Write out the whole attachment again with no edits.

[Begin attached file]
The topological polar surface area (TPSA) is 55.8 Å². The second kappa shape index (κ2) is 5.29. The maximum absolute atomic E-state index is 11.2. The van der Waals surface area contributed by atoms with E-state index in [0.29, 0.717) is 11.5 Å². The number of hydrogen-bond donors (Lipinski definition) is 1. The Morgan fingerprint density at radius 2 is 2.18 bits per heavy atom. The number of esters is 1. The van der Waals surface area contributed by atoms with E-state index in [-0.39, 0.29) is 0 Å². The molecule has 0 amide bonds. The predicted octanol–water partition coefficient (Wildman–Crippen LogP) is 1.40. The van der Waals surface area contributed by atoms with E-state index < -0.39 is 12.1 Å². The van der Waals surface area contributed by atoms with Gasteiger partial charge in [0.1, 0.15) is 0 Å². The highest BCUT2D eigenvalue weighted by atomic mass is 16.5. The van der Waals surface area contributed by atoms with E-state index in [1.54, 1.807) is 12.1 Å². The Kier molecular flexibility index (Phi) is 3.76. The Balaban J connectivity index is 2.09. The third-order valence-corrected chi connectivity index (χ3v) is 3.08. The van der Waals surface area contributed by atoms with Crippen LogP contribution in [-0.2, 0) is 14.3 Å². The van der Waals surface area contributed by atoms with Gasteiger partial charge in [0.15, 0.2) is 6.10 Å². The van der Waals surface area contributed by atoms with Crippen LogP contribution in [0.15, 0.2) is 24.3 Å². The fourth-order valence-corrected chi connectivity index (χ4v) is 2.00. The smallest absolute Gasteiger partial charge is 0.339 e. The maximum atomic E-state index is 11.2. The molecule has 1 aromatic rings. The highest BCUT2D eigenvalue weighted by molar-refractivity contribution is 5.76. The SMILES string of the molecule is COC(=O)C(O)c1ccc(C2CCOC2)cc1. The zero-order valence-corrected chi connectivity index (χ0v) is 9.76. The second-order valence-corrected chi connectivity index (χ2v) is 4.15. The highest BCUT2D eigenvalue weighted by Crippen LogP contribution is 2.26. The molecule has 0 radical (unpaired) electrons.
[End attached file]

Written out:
The topological polar surface area (TPSA) is 55.8 Å². The second kappa shape index (κ2) is 5.29. The maximum absolute atomic E-state index is 11.2. The van der Waals surface area contributed by atoms with E-state index in [0.29, 0.717) is 11.5 Å². The number of hydrogen-bond donors (Lipinski definition) is 1. The Morgan fingerprint density at radius 2 is 2.18 bits per heavy atom. The number of esters is 1. The van der Waals surface area contributed by atoms with E-state index in [-0.39, 0.29) is 0 Å². The molecule has 0 amide bonds. The predicted octanol–water partition coefficient (Wildman–Crippen LogP) is 1.40. The van der Waals surface area contributed by atoms with E-state index < -0.39 is 12.1 Å². The van der Waals surface area contributed by atoms with Gasteiger partial charge in [0.1, 0.15) is 0 Å². The highest BCUT2D eigenvalue weighted by atomic mass is 16.5. The van der Waals surface area contributed by atoms with E-state index in [1.54, 1.807) is 12.1 Å². The Kier molecular flexibility index (Phi) is 3.76. The Balaban J connectivity index is 2.09. The third-order valence-corrected chi connectivity index (χ3v) is 3.08. The van der Waals surface area contributed by atoms with Crippen LogP contribution in [-0.2, 0) is 14.3 Å². The van der Waals surface area contributed by atoms with Gasteiger partial charge in [0.15, 0.2) is 6.10 Å². The van der Waals surface area contributed by atoms with Crippen LogP contribution in [0.15, 0.2) is 24.3 Å². The fourth-order valence-corrected chi connectivity index (χ4v) is 2.00. The smallest absolute Gasteiger partial charge is 0.339 e. The maximum atomic E-state index is 11.2. The molecule has 1 aromatic rings. The highest BCUT2D eigenvalue weighted by molar-refractivity contribution is 5.76. The SMILES string of the molecule is COC(=O)C(O)c1ccc(C2CCOC2)cc1. The zero-order valence-corrected chi connectivity index (χ0v) is 9.76. The second-order valence-corrected chi connectivity index (χ2v) is 4.15. The highest BCUT2D eigenvalue weighted by Crippen LogP contribution is 2.26. The molecule has 0 radical (unpaired) electrons.